The Racism at the Heart of Flint’s Crisis – The New York Times

“An important new report makes clear the principal cause of the water crisis in Flint, Mich.: the state government’s blatant disregard for the lives and health of poor and black residents of a distressed city.

The report released Wednesday by a task force appointed last year by Gov. Rick Snyder to study how Flint’s drinking water became poisoned by lead makes for chilling reading. While it avoids using the word “racism,” it clearly identifies the central role that race and poverty play in this story. “Flint residents, who are majority black or African-American and among the most impoverished of any metropolitan area in the United States, did not enjoy the same degree of protection from environmental and health hazards as that provided to other communities,” the report said.”

Source: The Racism at the Heart of Flint’s Crisis – The New York Times

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Michigan’s Failure to Protect Flint – The New York Times

“This was a catastrophe caused by failures at every level. A task force appointed in October by the governor put the primary blame on the state’s Department of Environmental Quality, whose director resigned in late December. According to the task force, the state health department apparently had early knowledge about elevated lead levels in the blood of children, but kept silent and did not warn the public. And one or more of the successive emergency managers appointed by Mr. Snyder to control spending in Flint signed off on bad decisions.Continue reading the main storySign Up for the Opinion Today NewsletterEvery weekday, get thought-provoking commentary from Op-Ed columnists, The Times editorial board and contributing writers from around the world.Flint’s problems can be traced to a disastrous decision in 2014 to use water from the Flint River as the city’s primary source of water for a year or two. Flint’s water had for a long time been supplied by the Detroit system with water from Lake Huron. But in an effort to save money, the City Council, in 2013, approved joining a cheaper regional water system that was then still under construction. In the meantime, the city decided to draw its water from the Flint River. The critical decision not to add chemicals to prevent corrosion of the pipes that deliver water to homes and businesses was made at the direction of the state’s Department of Environmental Quality.”

Source: Michigan’s Failure to Protect Flint – The New York Times

The Republican Refusal to Aid Flint – The New York Times

“A House oversight committee held a hearing on Wednesday whose purpose was purportedly to identify those responsible for the Flint crisis and determine what could be done to alleviate it. But the committee failed to summon Rick Snyder, the Republican governor of Michigan, whose environmental officials and emergency managers were the ones who made monumental blunders that led the city to draw water from the polluted Flint River without treating it properly. Instead, Republicans heaped blame on the Environmental Protection Agency, which made mistakes but was a bit player in this drama.”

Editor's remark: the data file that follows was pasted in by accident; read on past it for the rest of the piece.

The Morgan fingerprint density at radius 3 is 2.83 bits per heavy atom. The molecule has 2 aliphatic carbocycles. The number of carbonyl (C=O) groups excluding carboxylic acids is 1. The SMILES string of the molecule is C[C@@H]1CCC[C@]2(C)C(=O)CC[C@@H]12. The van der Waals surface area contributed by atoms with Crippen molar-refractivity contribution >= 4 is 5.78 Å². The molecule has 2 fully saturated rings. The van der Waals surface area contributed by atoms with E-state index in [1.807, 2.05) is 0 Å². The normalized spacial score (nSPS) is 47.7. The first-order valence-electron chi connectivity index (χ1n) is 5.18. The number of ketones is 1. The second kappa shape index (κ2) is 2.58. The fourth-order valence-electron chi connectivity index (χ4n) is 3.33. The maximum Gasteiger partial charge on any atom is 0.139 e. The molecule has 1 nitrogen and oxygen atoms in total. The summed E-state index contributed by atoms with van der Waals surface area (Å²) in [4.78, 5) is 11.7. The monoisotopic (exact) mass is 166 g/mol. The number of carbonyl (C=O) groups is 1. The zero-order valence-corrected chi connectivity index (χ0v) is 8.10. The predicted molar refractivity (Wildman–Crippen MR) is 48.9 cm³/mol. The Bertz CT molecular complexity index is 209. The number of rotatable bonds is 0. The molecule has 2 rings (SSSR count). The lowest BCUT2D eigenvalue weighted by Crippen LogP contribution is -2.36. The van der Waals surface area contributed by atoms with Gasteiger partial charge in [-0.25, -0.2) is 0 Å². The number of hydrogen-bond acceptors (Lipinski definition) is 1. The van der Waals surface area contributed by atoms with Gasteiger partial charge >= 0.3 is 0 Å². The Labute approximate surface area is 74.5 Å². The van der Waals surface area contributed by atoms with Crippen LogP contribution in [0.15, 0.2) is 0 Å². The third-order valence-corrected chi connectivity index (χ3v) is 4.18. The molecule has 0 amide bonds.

Source: The Republican Refusal to Aid Flint – The New York Times

Flint Weighs Scope of Harm to Children Caused by Lead in Water – The New York Times

“Dr. Hanna-Attisha would waste no time adding King and his sister, Taeyana, to a new database of children under 6 who may have been exposed to lead in Flint’s water, a group she said she believed could number 8,000.Of all the concerns raised by the contamination of Flint’s water supply, and the failure of the state and federal governments to promptly address the crisis after it began nearly two years ago, none are more chilling than the possibility that children in this tattered city may have suffered irreversible damage to their developing brains and nervous systemsfrom exposure to lead.”

Source: Flint Weighs Scope of Harm to Children Caused by Lead in Water – The New York Times

When the Water Turned Brown As every major decision was made over more than a year, officials at all levels of government acted in ways that contributed to the public health emergency in Flint, Mich. nytimes.com|By ABBY GOODNOUGH

This is a long and devastating piece about Watergate in Flint. It starts,
“FLINT, Mich. — Standing at a microphone in September holding up a baby bottle, Dr. Mona Hanna-Attisha, a local pediatrician, said she was deeply worried about the water. The number of Flint children with elevated levels of lead in their blood had risen alarmingly since the city changed its water supply the previous year, her analysis showed.

Within hours of Dr. Hanna-Attisha’s news conference, Michigan state officials pushed back — hard. A Department of Health and Human Services official said that the state had not seen similar results and that it was working with a much larger set of data. A Department of Environmental Quality official was quoted as saying the pediatrician’s remarks were “unfortunate,” described the mood over Flint’s water as “near-hysteria” and said, as the authorities had insisted for months, that the water met state and federal standards.”

As every major decision was made over more than a year, officials at all levels of government acted in ways that contributed to the public health emergency in Flint, Mich.
nytimes.com|By ABBY GOODNOUGH